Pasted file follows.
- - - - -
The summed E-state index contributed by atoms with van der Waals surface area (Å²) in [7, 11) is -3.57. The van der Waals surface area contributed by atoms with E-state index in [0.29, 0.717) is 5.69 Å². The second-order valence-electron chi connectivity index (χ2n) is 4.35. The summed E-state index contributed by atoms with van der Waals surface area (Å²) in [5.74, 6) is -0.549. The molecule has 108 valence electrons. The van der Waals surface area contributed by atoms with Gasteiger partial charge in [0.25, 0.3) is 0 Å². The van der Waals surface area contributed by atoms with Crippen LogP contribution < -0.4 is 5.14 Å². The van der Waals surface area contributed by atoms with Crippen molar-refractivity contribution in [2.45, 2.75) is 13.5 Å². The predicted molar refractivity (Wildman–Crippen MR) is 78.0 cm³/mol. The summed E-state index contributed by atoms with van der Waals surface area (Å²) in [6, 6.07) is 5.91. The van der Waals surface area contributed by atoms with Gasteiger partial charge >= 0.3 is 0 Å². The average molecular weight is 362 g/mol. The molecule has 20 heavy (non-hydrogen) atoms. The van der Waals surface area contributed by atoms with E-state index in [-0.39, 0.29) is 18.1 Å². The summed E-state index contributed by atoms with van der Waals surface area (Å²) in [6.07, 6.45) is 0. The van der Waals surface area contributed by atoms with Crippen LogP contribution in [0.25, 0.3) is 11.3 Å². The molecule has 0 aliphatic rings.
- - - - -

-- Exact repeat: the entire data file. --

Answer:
The summed E-state index contributed by atoms with van der Waals surface area (Å²) in [7, 11) is -3.57. The van der Waals surface area contributed by atoms with E-state index in [0.29, 0.717) is 5.69 Å². The second-order valence-electron chi connectivity index (χ2n) is 4.35. The summed E-state index contributed by atoms with van der Waals surface area (Å²) in [5.74, 6) is -0.549. The molecule has 108 valence electrons. The van der Waals surface area contributed by atoms with Gasteiger partial charge in [0.25, 0.3) is 0 Å². The van der Waals surface area contributed by atoms with Crippen LogP contribution < -0.4 is 5.14 Å². The van der Waals surface area contributed by atoms with Crippen molar-refractivity contribution in [2.45, 2.75) is 13.5 Å². The predicted molar refractivity (Wildman–Crippen MR) is 78.0 cm³/mol. The summed E-state index contributed by atoms with van der Waals surface area (Å²) in [6, 6.07) is 5.91. The van der Waals surface area contributed by atoms with Gasteiger partial charge >= 0.3 is 0 Å². The average molecular weight is 362 g/mol. The molecule has 20 heavy (non-hydrogen) atoms. The van der Waals surface area contributed by atoms with E-state index in [-0.39, 0.29) is 18.1 Å². The summed E-state index contributed by atoms with van der Waals surface area (Å²) in [6.07, 6.45) is 0. The van der Waals surface area contributed by atoms with Crippen LogP contribution in [0.25, 0.3) is 11.3 Å². The molecule has 0 aliphatic rings.